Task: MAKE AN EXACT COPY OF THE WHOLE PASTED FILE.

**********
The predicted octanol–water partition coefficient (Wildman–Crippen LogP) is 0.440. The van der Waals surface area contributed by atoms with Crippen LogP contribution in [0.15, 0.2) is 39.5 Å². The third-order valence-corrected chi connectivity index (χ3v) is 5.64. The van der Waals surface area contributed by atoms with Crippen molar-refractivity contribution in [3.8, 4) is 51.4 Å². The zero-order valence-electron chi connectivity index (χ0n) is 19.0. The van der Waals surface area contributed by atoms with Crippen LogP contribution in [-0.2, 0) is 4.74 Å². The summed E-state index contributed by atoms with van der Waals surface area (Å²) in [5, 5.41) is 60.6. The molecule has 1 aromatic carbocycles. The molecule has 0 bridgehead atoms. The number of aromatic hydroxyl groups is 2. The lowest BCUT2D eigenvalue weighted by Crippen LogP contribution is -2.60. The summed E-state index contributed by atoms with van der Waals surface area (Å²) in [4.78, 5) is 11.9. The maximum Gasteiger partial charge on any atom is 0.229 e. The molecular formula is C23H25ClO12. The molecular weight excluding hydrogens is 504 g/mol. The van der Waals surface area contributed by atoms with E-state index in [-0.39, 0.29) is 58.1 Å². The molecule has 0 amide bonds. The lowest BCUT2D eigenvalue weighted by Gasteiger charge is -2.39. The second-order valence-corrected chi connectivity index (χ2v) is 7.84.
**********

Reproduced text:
The predicted octanol–water partition coefficient (Wildman–Crippen LogP) is 0.440. The van der Waals surface area contributed by atoms with Crippen LogP contribution in [0.15, 0.2) is 39.5 Å². The third-order valence-corrected chi connectivity index (χ3v) is 5.64. The van der Waals surface area contributed by atoms with Crippen molar-refractivity contribution in [3.8, 4) is 51.4 Å². The zero-order valence-electron chi connectivity index (χ0n) is 19.0. The van der Waals surface area contributed by atoms with Crippen LogP contribution in [-0.2, 0) is 4.74 Å². The summed E-state index contributed by atoms with van der Waals surface area (Å²) in [5, 5.41) is 60.6. The molecule has 1 aromatic carbocycles. The molecule has 0 bridgehead atoms. The number of aromatic hydroxyl groups is 2. The lowest BCUT2D eigenvalue weighted by Crippen LogP contribution is -2.60. The summed E-state index contributed by atoms with van der Waals surface area (Å²) in [4.78, 5) is 11.9. The maximum Gasteiger partial charge on any atom is 0.229 e. The molecular formula is C23H25ClO12. The molecular weight excluding hydrogens is 504 g/mol. The van der Waals surface area contributed by atoms with E-state index in [-0.39, 0.29) is 58.1 Å². The molecule has 0 amide bonds. The lowest BCUT2D eigenvalue weighted by Gasteiger charge is -2.39. The second-order valence-corrected chi connectivity index (χ2v) is 7.84.